By 2121, though, both the falls and the city have re-emerged in splendid style. The dam has collapsed through neglect and local people have regained control of their land. They set about rehabilitating the falls as best they can, turning their home into a scenic eco-city that attracts tourists once again.

Tokyo 2121

After a nuclear meltdown just out of town, a vast radioactive cloud sweeps over future Tokyo. Everyone must be evacuated. A few hardy “nuclear families” tough it out in “moonbase” homes, which are impervious to radiation.

Everything these families eat and drink must be produced and recycled within these homes. When they step outside, they must don protective clothing or “moonsuits”.

Tokyo 2121. Image: Alan Marshall/author provided.

But because Tokyo is suddenly depopulated, it’s not nearly as noisy and stressful as before. If “hell is other people”, as French philosopher Jean-Paul Sartre suggested, then Tokyo 2121 is utopia.

Wildlife also rebounds, albeit in a mutated manner.

Why Ecotopia 2121?

These six scenarios are but a small sample of the 100 that were produced within the Ecotopia 2121 project. Some readers will be delighted and others confused by the method of the project and its results.


Part of the point of utopianism is to be provocative. If you like your future riddled with self-driving cars and the magic of nuclear energy, then maybe these scenarios are not for you. And you’re likely to dismiss them as fantasy anyway.

But to study utopias – and formulate alternative scenarios to how we now live on this planet – is not an escape into fantasy. It is an active response to the many technological fantasies cast about with extravagance and excess into our lives right now.

These fantasies bind us to an unsustainable and unlivable future. If Ecotopia 2121 is but a collection of fantasies, at least they would do less harm to the planet we live on.The Conversation

Alan Marshall is a lecturer in environmental social sciences at Mahidol University.

This article was originally published on The Conversation. Read the original article.

 
 
 
 

As EU funding is lost, “levelling up” needs investment, not just rhetoric

Oh, well. Image: Getty.

Regional inequality was the foundation of Boris Johnson’s election victory and has since become one of the main focuses of his government. However, the enthusiasm of ministers championing the “levelling up” agenda rings hollow when compared with their inertia in preparing a UK replacement for European structural funding. 

Local government, already bearing the brunt of severe funding cuts, relies on European funding to support projects that boost growth in struggling local economies and help people build skills and find secure work. Now that the UK has withdrawn its EU membership, councils’ concerns over how EU funds will be replaced from 2021 are becoming more pronounced.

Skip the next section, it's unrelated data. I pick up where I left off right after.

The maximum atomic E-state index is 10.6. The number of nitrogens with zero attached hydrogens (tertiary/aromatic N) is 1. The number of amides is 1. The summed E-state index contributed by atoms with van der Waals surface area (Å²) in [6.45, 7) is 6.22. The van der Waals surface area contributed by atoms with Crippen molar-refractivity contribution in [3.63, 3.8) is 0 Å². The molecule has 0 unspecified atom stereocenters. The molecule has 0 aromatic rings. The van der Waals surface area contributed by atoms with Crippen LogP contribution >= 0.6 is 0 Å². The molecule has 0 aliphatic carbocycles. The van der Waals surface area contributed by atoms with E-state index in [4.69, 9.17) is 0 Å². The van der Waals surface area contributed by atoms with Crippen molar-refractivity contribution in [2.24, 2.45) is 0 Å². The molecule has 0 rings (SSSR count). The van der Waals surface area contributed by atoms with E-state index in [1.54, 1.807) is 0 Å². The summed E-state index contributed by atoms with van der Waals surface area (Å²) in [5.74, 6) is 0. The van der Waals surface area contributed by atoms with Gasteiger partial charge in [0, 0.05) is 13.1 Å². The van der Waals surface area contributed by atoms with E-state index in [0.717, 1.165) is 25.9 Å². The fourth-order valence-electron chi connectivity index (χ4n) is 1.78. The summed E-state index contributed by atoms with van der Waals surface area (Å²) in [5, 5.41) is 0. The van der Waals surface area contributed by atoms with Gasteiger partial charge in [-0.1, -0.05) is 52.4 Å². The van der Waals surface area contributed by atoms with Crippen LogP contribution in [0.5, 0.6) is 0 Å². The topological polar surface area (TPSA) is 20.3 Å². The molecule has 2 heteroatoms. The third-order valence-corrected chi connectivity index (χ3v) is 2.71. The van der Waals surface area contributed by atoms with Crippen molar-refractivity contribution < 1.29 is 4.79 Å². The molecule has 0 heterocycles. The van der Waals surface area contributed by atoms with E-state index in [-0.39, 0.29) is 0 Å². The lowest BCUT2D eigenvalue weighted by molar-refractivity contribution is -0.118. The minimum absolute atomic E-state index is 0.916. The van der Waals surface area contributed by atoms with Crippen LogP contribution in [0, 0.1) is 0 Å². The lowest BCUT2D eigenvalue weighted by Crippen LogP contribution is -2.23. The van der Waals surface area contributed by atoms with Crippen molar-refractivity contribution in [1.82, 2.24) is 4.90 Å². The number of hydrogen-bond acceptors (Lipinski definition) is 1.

Johnson’s government has committed to create a domestic structural funding programme, the UK Shared Prosperity Fund (UKSPF), to replace the European Structural and Investment Fund (ESIF). However, other than pledging that UKSPF will “reduce inequalities between communities”, it has offered few details on how funds will be allocated. A public consultation on UKSPF promised by May’s government in 2018 has yet to materialise.

The government’s continued silence on UKSPF is generating a growing sense of unease among councils, especially after the failure of successive governments to prioritise investment in regional development. Indeed, inequalities within the UK have been allowed to grow so much that the UK’s poorest region by EU standards (West Wales & the Valleys) has a GDP of 68 per cent of the average EU GDP, while the UK’s richest region (Inner London) has a GDP of 614 per cent of the EU average – an intra-national disparity that is unique in Europe. If the UK had remained a member of the EU, its number of ‘less developed’ regions in need of most structural funding support would have increased from two to five in 2021-27: South Yorkshire, Tees Valley & Durham and Lincolnshire joining Cornwall & Isles of Scilly and West Wales & the Valley. Ministers have not given guarantees that any region, whether ‘less developed’ or otherwise, will obtain the same amount of funding under UKSPF to which they would have been entitled under ESIF.


The government is reportedly contemplating changing the Treasury’s fiscal rules so public spending favours programmes that reduce regional inequalities as well as provide value for money, but this alone will not rebalance the economy. A shared prosperity fund like UKSPF has the potential to be the master key that unlocks inclusive growth throughout the country, particularly if it involves less bureaucracy than ESIF and aligns funding more effectively with the priorities of local people. 

In NLGN’s Community Commissioning report, we recommended that this funding should be devolved to communities directly to decide local priorities for the investment. By enabling community ownership of design and administration, the UK government would create an innovative domestic structural funding scheme that promotes inclusion in its process as well as its outcomes.

NLGN’s latest report, Cultivating Local Inclusive Growth: In Practice, highlights the range of policy levers and resources that councils can use to promote inclusive growth in their area. It demonstrates that, through collaboration with communities and cross-sector partners, councils are already doing sterling work to enhance economic and social inclusion. Their efforts could be further enhanced with a fund that learns lessons from ESIF’s successes and flaws: a UKSPF that is easier to access, designed and delivered by local communities, properly funded, and specifically targeted at promoting social and economic inclusion in regions that need it most. “Getting Brexit done” was meant to free up the government’s time to focus once more on pressing domestic priorities. “Getting inclusive growth done” should be at the top of any new to-do list.

Charlotte Morgan is senior researcher at the New Local Government Network.